Last week, we soon discovered that our make-do wi-fi network at home just wasn’t good enough for the now near-permanent online activities of three kids and two professionals working from home. This necessitated a quick trip to a large media store on the edge of town last Saturday.
Upon my arrival I had to follow a path through crush barriers. The pathway was marked with 1.5×1.5 meter squares, so as to guarantee safe social distancing for those in line. There was no line to speak of. Before I knew it, I had entered a large hall filled with consumer technology. Two members of security behind a counter politely greeted me and reminded me that social distancing regulations applied.
We have an old house with really thick walls – so thick in fact that modern data transmission simply isn’t allowed through. I had read up enough about this to make the safe assumption that I needed three powerful ‘repeaters’ for my wi-fi signal. So, when I reached an isle with almost 20 meters of choice-gadgets, I picked up three of these signal strengtheners – of course the same brand as our router at home. Then made a quick dash for the cash register.
A shop assistant approached me and took an expert look at the boxes under my arm. He stepped up to me, studied my face and said, “big house?” He was too close to me. This was not one-and-a-half meters, this was less than one.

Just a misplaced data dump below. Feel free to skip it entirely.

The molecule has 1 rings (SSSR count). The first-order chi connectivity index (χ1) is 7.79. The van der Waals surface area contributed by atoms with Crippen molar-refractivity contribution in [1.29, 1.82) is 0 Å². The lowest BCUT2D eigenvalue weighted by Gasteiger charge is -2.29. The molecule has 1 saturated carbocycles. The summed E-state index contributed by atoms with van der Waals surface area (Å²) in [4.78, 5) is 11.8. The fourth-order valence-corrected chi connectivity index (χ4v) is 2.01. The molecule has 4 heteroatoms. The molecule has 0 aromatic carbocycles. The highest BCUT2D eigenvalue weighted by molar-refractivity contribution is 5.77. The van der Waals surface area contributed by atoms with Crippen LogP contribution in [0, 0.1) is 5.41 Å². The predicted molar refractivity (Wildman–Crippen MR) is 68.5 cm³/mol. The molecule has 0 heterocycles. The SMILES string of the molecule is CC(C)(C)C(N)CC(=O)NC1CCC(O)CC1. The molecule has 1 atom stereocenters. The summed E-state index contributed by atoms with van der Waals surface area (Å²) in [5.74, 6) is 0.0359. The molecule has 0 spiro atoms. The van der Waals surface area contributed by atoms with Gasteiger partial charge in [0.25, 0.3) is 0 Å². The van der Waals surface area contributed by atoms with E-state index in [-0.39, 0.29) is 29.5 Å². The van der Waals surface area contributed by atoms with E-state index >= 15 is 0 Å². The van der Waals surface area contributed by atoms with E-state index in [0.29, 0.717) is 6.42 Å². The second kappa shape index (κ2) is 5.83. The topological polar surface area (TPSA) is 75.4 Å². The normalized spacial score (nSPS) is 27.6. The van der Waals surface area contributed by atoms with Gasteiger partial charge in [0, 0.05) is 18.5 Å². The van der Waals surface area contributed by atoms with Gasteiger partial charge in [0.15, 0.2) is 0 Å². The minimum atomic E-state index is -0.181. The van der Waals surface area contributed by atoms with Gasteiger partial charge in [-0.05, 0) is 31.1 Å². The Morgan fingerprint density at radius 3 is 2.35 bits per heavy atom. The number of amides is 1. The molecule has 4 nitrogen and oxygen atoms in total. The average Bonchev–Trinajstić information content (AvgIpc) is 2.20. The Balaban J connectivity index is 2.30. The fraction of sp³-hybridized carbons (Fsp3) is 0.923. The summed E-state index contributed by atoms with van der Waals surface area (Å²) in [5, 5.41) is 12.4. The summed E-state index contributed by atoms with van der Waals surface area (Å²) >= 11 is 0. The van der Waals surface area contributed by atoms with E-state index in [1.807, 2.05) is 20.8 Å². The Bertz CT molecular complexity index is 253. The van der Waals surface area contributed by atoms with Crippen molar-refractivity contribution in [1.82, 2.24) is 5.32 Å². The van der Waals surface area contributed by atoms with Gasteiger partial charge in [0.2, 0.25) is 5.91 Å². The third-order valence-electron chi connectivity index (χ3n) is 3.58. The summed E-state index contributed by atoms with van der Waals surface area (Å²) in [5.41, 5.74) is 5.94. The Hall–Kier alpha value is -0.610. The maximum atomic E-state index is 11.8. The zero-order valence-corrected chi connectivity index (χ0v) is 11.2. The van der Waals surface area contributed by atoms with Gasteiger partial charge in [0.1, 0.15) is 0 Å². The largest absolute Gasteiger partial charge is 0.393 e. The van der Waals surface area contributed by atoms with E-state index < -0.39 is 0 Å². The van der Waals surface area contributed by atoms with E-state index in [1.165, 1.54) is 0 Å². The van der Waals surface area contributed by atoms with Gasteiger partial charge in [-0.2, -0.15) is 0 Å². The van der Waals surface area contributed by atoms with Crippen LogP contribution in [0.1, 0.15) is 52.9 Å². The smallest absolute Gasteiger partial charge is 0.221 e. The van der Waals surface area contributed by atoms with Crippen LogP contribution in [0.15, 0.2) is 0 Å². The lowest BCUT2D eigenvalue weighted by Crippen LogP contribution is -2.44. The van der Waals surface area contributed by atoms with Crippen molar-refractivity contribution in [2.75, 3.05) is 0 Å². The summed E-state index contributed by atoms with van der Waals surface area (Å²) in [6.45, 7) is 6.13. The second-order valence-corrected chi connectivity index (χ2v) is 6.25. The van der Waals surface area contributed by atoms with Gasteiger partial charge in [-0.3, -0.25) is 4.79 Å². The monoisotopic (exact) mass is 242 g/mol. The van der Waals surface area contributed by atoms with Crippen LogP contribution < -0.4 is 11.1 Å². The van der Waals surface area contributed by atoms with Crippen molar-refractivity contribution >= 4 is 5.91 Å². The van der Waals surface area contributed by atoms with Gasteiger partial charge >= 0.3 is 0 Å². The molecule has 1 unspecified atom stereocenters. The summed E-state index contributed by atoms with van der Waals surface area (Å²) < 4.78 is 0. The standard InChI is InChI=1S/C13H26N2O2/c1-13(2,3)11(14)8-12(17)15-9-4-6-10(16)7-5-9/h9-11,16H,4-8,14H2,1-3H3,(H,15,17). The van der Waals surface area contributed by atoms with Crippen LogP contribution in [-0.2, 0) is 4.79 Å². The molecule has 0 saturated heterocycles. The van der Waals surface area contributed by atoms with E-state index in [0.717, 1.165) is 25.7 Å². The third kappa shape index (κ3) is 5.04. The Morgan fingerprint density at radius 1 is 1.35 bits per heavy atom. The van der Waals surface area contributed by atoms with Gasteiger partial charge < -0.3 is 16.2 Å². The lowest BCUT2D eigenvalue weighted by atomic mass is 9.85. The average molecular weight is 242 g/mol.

“Shall we keep our distance?,” I asked.
“Yes, fine,” he said, and stepped back. “Old house, thick walls?” I nodded, which he seemed to take as a permission to come closer again.
I have always had a problem with people who stand too close to me. In these last few weeks, this feeling has been even stronger. This time, I took several steps back. Finally it seemed that the message hit home – he took a step back.
“You don’t need these,” he said, “ you need one of these.” He pointed at a really big, blueish-green box to his left. On the box I saw a picture of the same kind of white, wi-fi points that I recall seeing in modern office buildings. The box instilled an instant feeling of quality and trust. This definitely looked better than the brand I had at home.
“They are expensive though,” the shop assistant said, “is that a problem?”
The price wasn’t the problem, but I wanted their guarantee that this new system would be compatible with my router at home. Again, my choices fell short of what was clearly recommendable. “If I were you,” he said, whilst stepping in closer again… “if I were you, I would start all over again.”
This time I strategically positioned myself behind a demonstration table in the middle of the aisle. I insisted that I would most certainly not do that. I made the point that if my well-regarded internet provider – which I have been with for over 25 years – thinks that my router is good enough, then it was good enough for me too.
And then, somewhat to my surprise, the shop assistant agreed with me. “The system will combine well with your router,” he said. He abruptly turned around and walked away.
I walked to the cash register and bought the product.
The wi-fi is fantastic.